I don’t have a problem with confrontation, as long as it has a purpose.
Discovering truth, building community, or resolving broken relationships – these are things worth fighting for. Arguing about who drives the best brand of car, or whose sports team is the worth rooting for, well, that’s just dumb. At least in my opinion.
“It’s amazing though, how quickly people will bail when a conversation grows tense.”
However, if you have a friend, or you’re in a relationship, it might be worth fighting for that friendship. Not to prove you are right, mind you, but to keep it strong and focused. Too often our conflicts are selfish and merely serve to boost our own ego. Winning this sort of argument is really pointless. On the other hand, if you and your spouse are seeking to work through a problem, understand an issue, or wrestle with some quandary, you would be best to stay in the discussion.
“If the friendship means anything to you…”
It’s amazing though, how quickly people will bail when a conversation grows tense. I’ve been pondering this for awhile, trying to figure out why this happens. I’ve come to the conclusion that most people either have not seen conflict resolved well very often, or, they have no idea how to resolve conflict – other than to flee.
If you grew up watching your parents argue about the same issues over and over again, without ever resolving the issues, why would you ever want to argue with anyone about anything? Or, if every time you have an argument with someone, you end up in tears, or with a broken nose, it really wouldn’t make sense to argue.
“But what if you knew that working through the issue was going to lead to a stronger relationship?”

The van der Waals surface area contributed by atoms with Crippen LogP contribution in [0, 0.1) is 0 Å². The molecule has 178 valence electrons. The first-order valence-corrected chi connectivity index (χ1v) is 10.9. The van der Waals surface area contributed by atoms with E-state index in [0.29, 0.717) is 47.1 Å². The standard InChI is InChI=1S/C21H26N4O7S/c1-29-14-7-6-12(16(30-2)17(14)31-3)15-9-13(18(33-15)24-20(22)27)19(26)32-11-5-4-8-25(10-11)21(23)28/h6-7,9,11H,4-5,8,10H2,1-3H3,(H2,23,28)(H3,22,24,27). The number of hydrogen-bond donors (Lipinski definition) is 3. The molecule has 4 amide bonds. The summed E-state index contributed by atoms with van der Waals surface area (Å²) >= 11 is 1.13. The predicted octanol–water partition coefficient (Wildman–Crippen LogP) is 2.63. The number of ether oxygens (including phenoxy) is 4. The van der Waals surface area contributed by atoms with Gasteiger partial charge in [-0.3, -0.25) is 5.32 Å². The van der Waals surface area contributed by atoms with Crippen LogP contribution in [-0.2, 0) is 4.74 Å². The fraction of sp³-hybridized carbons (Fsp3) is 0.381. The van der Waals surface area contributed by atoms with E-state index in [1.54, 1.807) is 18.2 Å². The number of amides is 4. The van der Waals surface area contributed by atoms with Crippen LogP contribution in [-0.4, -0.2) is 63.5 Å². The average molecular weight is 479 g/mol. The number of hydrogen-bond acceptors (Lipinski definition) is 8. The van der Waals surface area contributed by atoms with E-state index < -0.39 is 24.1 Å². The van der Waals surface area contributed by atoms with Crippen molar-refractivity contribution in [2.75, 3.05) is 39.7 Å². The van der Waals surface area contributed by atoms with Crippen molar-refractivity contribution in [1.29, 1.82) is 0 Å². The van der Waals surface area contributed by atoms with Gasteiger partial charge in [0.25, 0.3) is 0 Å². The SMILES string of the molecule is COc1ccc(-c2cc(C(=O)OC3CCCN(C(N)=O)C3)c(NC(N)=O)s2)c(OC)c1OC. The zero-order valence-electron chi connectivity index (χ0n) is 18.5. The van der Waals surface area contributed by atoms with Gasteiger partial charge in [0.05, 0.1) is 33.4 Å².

But what if you knew how to listen, you first tried to understand another’s point of view, before pushing your own agenda, and you knew that working through the issue was going to lead to a stronger relationship and two healthier people? Would that give you more hope to work through the conflict? I think so!
Sadly, in the past couple of years, I’ve lost a couple of dear friends due to conflict. I thought we were merely having a discussion trying to seek a healthy resolution to some complex problems, but apparently my friends didn’t feel the same way. I have to admit, it is quite frustrating for me to end a conversation before it is finished, but I realize, I can’t force another to stay in the conversation.
Taking a break is fine. Asking the other person to change their tone, method, or approach is also helpful. You may even express your discomfort and let the other person know you aren’t able to stay in the conversation – but don’t just leave. If the friendship means anything to you, be honest, speak up – fight for the friendship.